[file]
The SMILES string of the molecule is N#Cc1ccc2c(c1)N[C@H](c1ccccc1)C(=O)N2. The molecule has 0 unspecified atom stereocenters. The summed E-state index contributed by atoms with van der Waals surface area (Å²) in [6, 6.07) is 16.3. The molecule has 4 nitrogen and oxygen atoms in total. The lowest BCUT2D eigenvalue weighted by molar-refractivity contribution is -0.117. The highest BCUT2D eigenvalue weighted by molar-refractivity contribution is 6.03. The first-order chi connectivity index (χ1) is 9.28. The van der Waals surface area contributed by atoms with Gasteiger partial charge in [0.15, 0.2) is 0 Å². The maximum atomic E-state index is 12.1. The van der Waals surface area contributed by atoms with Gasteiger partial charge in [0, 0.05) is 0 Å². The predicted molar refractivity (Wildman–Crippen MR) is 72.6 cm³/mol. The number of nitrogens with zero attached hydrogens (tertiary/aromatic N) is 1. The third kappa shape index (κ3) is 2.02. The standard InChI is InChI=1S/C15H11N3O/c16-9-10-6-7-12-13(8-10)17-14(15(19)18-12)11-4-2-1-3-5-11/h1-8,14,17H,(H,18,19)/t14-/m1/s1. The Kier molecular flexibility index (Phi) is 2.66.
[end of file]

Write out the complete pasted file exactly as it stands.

The SMILES string of the molecule is N#Cc1ccc2c(c1)N[C@H](c1ccccc1)C(=O)N2. The molecule has 0 unspecified atom stereocenters. The summed E-state index contributed by atoms with van der Waals surface area (Å²) in [6, 6.07) is 16.3. The molecule has 4 nitrogen and oxygen atoms in total. The lowest BCUT2D eigenvalue weighted by molar-refractivity contribution is -0.117. The highest BCUT2D eigenvalue weighted by molar-refractivity contribution is 6.03. The first-order chi connectivity index (χ1) is 9.28. The van der Waals surface area contributed by atoms with Gasteiger partial charge in [0.15, 0.2) is 0 Å². The maximum atomic E-state index is 12.1. The van der Waals surface area contributed by atoms with Gasteiger partial charge in [0, 0.05) is 0 Å². The predicted molar refractivity (Wildman–Crippen MR) is 72.6 cm³/mol. The number of nitrogens with zero attached hydrogens (tertiary/aromatic N) is 1. The third kappa shape index (κ3) is 2.02. The standard InChI is InChI=1S/C15H11N3O/c16-9-10-6-7-12-13(8-10)17-14(15(19)18-12)11-4-2-1-3-5-11/h1-8,14,17H,(H,18,19)/t14-/m1/s1. The Kier molecular flexibility index (Phi) is 2.66.